Why the Smart Cities Mission needs PM Gati Shakti
SMART CITIES

Why the Smart Cities Mission needs PM Gati Shakti

- Pratap Padode

India received the highest ever FDI of $ 83.57 billion in 2021-22 and our urban development efforts can claim some credit for creating the grounds for such inflows. But then why have Indian smart cities not attracted FDI? Given that the Gulf countries are making a beeline to invest in India’s infrastructure, our cities could receive long-term funding from these countries sitting on oil surpluses. These funds could dramatically accelerate the improvement of India’s urban cityscape. As several states are burdened under unsustainable debt pressure, a central scheme that provides states long-term funds for city development on milestones could serve us well.

Clearly, India’s Smart Cities Mission, just completed seven years, is an inspiring idea that has set the stage for a renaissance. But now we need a PM Gati Shakti model to bring together the multitude ideas under one platform for liveability, workability and sustainability

Smart Cities Mission did highlight the severity of neglect urban planning was facing. Not only were we not building architectural masterpieces to receive global glory, we were also intent upon razing old relics, we were blinking at unauthorised construction, then struggling to legitimise them – and we were using floor space index (FSI) as currency. In the process, homeowners were getting short-changed, our cultural heritage was being torn apart and we were overburdening infrastructure without providing any metrics of capacity planning.

Several other flagship schemes have set the ground for the simmering renaissance but all these need to integrate for delivering compounding value. Yet, there are stumbling blocks to converting this effort into a sustainable operation. Only when the value derived from the services provided is considered worthy of payment will financial sustainability emerge. Citizens value consistency and quality and will eventually pay for services that deliver.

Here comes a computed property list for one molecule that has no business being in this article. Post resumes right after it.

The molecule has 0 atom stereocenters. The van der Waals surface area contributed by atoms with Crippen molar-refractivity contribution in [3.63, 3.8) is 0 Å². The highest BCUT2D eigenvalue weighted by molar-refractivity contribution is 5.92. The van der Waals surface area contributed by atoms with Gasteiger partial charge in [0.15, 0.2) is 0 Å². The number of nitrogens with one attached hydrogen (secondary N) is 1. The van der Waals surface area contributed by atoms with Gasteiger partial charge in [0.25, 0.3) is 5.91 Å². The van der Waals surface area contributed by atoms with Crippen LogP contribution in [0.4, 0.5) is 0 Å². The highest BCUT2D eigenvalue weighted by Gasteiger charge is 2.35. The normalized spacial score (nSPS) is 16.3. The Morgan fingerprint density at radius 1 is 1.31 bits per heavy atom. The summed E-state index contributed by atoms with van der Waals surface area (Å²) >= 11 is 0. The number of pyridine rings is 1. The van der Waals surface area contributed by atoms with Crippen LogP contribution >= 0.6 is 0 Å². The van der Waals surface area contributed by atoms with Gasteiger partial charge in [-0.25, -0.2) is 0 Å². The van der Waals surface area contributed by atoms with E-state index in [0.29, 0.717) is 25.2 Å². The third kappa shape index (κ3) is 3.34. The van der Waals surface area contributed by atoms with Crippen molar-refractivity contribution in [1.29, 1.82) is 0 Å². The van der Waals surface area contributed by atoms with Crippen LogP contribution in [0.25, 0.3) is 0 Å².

So what did the Smart Mission achieve?

(The author is founder and executive director of Smart Cities Council India, affiliated to Washington DC based Smart Cities Council)

Click here to read more...

- Pratap Padode India received the highest ever FDI of $ 83.57 billion in 2021-22 and our urban development efforts can claim some credit for creating the grounds for such inflows. But then why have Indian smart cities not attracted FDI? Given that the Gulf countries are making a beeline to invest in India’s infrastructure, our cities could receive long-term funding from these countries sitting on oil surpluses. These funds could dramatically accelerate the improvement of India’s urban cityscape. As several states are burdened under unsustainable debt pressure, a central scheme that provides states long-term funds for city development on milestones could serve us well. Clearly, India’s Smart Cities Mission, just completed seven years, is an inspiring idea that has set the stage for a renaissance. But now we need a PM Gati Shakti model to bring together the multitude ideas under one platform for liveability, workability and sustainability Smart Cities Mission did highlight the severity of neglect urban planning was facing. Not only were we not building architectural masterpieces to receive global glory, we were also intent upon razing old relics, we were blinking at unauthorised construction, then struggling to legitimise them – and we were using floor space index (FSI) as currency. In the process, homeowners were getting short-changed, our cultural heritage was being torn apart and we were overburdening infrastructure without providing any metrics of capacity planning. Several other flagship schemes have set the ground for the simmering renaissance but all these need to integrate for delivering compounding value. Yet, there are stumbling blocks to converting this effort into a sustainable operation. Only when the value derived from the services provided is considered worthy of payment will financial sustainability emerge. Citizens value consistency and quality and will eventually pay for services that deliver. So what did the Smart Mission achieve? (The author is founder and executive director of Smart Cities Council India, affiliated to Washington DC based Smart Cities Council)Click here to read more...

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